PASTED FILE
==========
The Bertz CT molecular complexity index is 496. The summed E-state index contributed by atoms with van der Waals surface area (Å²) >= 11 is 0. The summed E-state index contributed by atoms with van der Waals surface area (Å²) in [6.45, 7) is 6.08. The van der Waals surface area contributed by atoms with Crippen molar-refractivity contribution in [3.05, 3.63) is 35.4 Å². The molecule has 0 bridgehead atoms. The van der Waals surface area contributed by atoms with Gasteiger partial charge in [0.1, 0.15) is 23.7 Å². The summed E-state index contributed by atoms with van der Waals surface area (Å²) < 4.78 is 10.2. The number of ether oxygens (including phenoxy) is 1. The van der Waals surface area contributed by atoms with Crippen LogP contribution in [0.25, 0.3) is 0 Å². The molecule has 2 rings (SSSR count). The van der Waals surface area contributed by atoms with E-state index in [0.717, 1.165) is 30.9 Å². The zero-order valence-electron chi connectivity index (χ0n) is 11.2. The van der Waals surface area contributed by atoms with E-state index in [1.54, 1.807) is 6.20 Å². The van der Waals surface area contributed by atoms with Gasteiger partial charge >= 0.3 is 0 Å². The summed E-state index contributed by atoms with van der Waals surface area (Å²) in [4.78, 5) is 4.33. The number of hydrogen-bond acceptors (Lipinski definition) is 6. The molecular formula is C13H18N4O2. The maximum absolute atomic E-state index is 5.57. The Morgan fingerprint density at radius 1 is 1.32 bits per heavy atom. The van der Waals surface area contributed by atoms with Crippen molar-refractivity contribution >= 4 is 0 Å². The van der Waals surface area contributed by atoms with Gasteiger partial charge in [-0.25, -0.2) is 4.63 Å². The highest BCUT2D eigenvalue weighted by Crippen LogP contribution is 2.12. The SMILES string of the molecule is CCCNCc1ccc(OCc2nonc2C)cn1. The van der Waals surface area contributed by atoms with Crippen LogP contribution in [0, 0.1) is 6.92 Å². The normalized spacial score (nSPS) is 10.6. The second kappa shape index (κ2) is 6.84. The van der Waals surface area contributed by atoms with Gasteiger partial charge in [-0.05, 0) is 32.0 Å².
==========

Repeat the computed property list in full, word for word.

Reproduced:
The Bertz CT molecular complexity index is 496. The summed E-state index contributed by atoms with van der Waals surface area (Å²) >= 11 is 0. The summed E-state index contributed by atoms with van der Waals surface area (Å²) in [6.45, 7) is 6.08. The van der Waals surface area contributed by atoms with Crippen molar-refractivity contribution in [3.05, 3.63) is 35.4 Å². The molecule has 0 bridgehead atoms. The van der Waals surface area contributed by atoms with Gasteiger partial charge in [0.1, 0.15) is 23.7 Å². The summed E-state index contributed by atoms with van der Waals surface area (Å²) < 4.78 is 10.2. The number of ether oxygens (including phenoxy) is 1. The van der Waals surface area contributed by atoms with Crippen LogP contribution in [0.25, 0.3) is 0 Å². The molecule has 2 rings (SSSR count). The van der Waals surface area contributed by atoms with E-state index in [0.717, 1.165) is 30.9 Å². The zero-order valence-electron chi connectivity index (χ0n) is 11.2. The van der Waals surface area contributed by atoms with E-state index in [1.54, 1.807) is 6.20 Å². The van der Waals surface area contributed by atoms with Gasteiger partial charge >= 0.3 is 0 Å². The summed E-state index contributed by atoms with van der Waals surface area (Å²) in [4.78, 5) is 4.33. The number of hydrogen-bond acceptors (Lipinski definition) is 6. The molecular formula is C13H18N4O2. The maximum absolute atomic E-state index is 5.57. The Morgan fingerprint density at radius 1 is 1.32 bits per heavy atom. The van der Waals surface area contributed by atoms with Crippen molar-refractivity contribution >= 4 is 0 Å². The van der Waals surface area contributed by atoms with Gasteiger partial charge in [-0.25, -0.2) is 4.63 Å². The highest BCUT2D eigenvalue weighted by Crippen LogP contribution is 2.12. The SMILES string of the molecule is CCCNCc1ccc(OCc2nonc2C)cn1. The van der Waals surface area contributed by atoms with Crippen LogP contribution in [0, 0.1) is 6.92 Å². The normalized spacial score (nSPS) is 10.6. The second kappa shape index (κ2) is 6.84. The van der Waals surface area contributed by atoms with Gasteiger partial charge in [-0.05, 0) is 32.0 Å².